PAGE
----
BlackRock (BLK) has begun paying for security programs its CEO Larry Fink and President Robert Kapito over growing concerns for their safety, according to a recent Securities and Exchange Commission (SEC) filing from the New York City-based investment manager.
Individualized personal security programs were implemented in 2022 for the two executives in order to “address potential threats to their safety that have originated in connection with their roles,” BlackRock said in its May 24 proxy statement.
BlackRock spent $376,360 last year on security personnel and upgraded home security systems at Fink’s various homes. Similar services were provided for Kapito in early 2023.
The asset manager’s board of directors now also requires that Fink and Kapito use private airplanes for both business and personal air transportation, in addition to offering travel options for ground transportation. An annual allowance of $295,000 each is being provided for their travel needs.
“BlackRock has a robust security program in place aimed at protecting our employees and offices,” the company said, in a statement to Observer.
While BlackRock did not specify potential threats to Fink and Kapito, the two men have been the subject of mounting demonstrations over the company’s ESG policies and investments in fossil fuels.
In October, activists entered BlackRock’s Manhattan headquarters and dumped coal in its lobby, a demonstration that ended in ten arrests. Protestors later interrupted Kapito while he spoke at the Bank of America Securities Financial Services Conference in February and demanded the company transition out of its significant oil and gas investments. Protests have been held against the two executives as recently as May, when activists gathered outside Fink’s home in Westchester County.
How much do major financial institutions spend on CEO security?
Fink and Kapito are not the only high-powered executives with dedicated safety programs. A review of SEC filings shows that individualized home security and personal transportation have long been common company policies for banking and finance tycoons.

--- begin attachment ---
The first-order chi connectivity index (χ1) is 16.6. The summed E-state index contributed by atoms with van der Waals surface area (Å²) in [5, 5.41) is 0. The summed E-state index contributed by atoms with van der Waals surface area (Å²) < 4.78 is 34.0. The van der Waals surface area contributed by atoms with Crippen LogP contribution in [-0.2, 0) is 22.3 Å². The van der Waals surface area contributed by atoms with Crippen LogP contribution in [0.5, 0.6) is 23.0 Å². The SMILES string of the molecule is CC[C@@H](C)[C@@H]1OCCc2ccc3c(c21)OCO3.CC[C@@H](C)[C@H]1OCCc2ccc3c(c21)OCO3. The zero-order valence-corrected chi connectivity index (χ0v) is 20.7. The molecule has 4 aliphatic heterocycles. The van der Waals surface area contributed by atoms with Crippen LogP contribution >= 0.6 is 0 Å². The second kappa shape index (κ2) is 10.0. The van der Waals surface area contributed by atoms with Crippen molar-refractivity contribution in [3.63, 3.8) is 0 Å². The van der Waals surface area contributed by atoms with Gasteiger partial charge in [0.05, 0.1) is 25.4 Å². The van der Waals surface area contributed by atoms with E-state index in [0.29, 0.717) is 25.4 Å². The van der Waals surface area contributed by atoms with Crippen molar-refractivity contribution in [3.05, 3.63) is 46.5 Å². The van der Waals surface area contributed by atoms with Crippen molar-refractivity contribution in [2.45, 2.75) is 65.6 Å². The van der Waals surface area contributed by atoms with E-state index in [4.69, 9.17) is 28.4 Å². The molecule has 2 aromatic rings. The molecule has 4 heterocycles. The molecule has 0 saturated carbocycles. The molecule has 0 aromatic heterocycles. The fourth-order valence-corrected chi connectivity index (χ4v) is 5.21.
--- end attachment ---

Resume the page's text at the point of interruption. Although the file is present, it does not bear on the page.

JPMorgan Chase set aside more than $275,000 in 2022 for the personal use of corporate aircrafts and cars used by its CEO Jamie Dimon, a service the bank said was required due to security measures. The company pays for additional safety programs for Dimon, such as residential security, at an annual cost of $38,115.
Meanwhile, Goldman Sachs (GS) spent $68,856 last year on non-business transportation fees and $31,610 on personal security for CEO David Solomon. “We do not consider these security measures to be personal benefits but rather business-related necessities due to the high-profile standing of our CEO,” said the investment bank in its Mach 17 proxy statement.
At Bank of America (BAC), Brian Moynihan’s use of corporate aircraft for all flights, business and non-business related, has been required since 2017 for his personal safety. The bank CEO’s use of corporate flights cost $421,583 in 2022.
And while Berkshire Hathaway (BRK.A)‘s CEO Warren Buffett and Vice-Chairman Charlie Munger strictly use corporate-owned airplanes for business purposes, the holding company did provide $301,589 worth of personal and home security for Buffet in the past year.
Like BlackRock, some financial companies have only begun to implement security measures in the past year or so. In 2022, the human resources committee at Wells Fargo approved residential security improvements capped at $50,000 per executive, in addition to $5,000 in annual maintenance of these systems. Following a security assessment conducted by an independent consultant, the financial services company also decided that its CEO Charles Scharf should avoid traveling via commercial aircrafts or cars, setting aside an annual budget of $200,000 for his personal use of corporate aircrafts, according to its most recent proxy filing.